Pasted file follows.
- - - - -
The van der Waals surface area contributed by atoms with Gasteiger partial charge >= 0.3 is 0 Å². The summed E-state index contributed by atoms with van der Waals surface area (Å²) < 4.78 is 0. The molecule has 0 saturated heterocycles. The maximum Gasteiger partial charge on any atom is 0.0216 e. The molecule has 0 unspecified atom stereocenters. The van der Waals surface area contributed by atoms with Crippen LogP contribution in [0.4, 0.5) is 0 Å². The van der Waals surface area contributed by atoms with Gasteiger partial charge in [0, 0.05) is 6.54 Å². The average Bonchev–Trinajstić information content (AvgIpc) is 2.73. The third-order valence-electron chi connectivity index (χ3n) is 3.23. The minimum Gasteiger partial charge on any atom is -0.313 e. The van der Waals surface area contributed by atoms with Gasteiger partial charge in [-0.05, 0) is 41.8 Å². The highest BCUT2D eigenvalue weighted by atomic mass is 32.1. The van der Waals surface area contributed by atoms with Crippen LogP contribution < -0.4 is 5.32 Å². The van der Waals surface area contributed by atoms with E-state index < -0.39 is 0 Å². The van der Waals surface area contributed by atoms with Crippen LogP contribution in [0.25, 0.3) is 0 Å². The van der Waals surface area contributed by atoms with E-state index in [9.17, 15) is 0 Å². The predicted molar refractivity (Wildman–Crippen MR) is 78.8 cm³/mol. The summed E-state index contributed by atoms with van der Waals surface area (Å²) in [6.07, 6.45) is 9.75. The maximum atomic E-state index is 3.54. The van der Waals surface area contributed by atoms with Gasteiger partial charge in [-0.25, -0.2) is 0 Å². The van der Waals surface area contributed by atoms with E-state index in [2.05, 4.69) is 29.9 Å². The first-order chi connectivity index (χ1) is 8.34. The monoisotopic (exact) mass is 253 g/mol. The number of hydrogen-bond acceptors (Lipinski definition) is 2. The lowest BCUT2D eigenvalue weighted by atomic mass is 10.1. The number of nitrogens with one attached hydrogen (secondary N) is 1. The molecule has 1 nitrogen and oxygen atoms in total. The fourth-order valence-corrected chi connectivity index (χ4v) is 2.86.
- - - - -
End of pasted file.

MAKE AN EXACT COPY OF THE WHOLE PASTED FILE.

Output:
The van der Waals surface area contributed by atoms with Gasteiger partial charge >= 0.3 is 0 Å². The summed E-state index contributed by atoms with van der Waals surface area (Å²) < 4.78 is 0. The molecule has 0 saturated heterocycles. The maximum Gasteiger partial charge on any atom is 0.0216 e. The molecule has 0 unspecified atom stereocenters. The van der Waals surface area contributed by atoms with Crippen LogP contribution in [0.4, 0.5) is 0 Å². The van der Waals surface area contributed by atoms with Gasteiger partial charge in [0, 0.05) is 6.54 Å². The average Bonchev–Trinajstić information content (AvgIpc) is 2.73. The third-order valence-electron chi connectivity index (χ3n) is 3.23. The minimum Gasteiger partial charge on any atom is -0.313 e. The van der Waals surface area contributed by atoms with Gasteiger partial charge in [-0.05, 0) is 41.8 Å². The highest BCUT2D eigenvalue weighted by atomic mass is 32.1. The van der Waals surface area contributed by atoms with Crippen LogP contribution < -0.4 is 5.32 Å². The van der Waals surface area contributed by atoms with E-state index < -0.39 is 0 Å². The van der Waals surface area contributed by atoms with Crippen LogP contribution in [0.25, 0.3) is 0 Å². The van der Waals surface area contributed by atoms with E-state index in [9.17, 15) is 0 Å². The predicted molar refractivity (Wildman–Crippen MR) is 78.8 cm³/mol. The summed E-state index contributed by atoms with van der Waals surface area (Å²) in [6.07, 6.45) is 9.75. The maximum atomic E-state index is 3.54. The van der Waals surface area contributed by atoms with Gasteiger partial charge in [-0.25, -0.2) is 0 Å². The van der Waals surface area contributed by atoms with E-state index in [2.05, 4.69) is 29.9 Å². The first-order chi connectivity index (χ1) is 8.34. The monoisotopic (exact) mass is 253 g/mol. The number of hydrogen-bond acceptors (Lipinski definition) is 2. The lowest BCUT2D eigenvalue weighted by atomic mass is 10.1. The number of nitrogens with one attached hydrogen (secondary N) is 1. The molecule has 1 nitrogen and oxygen atoms in total. The fourth-order valence-corrected chi connectivity index (χ4v) is 2.86.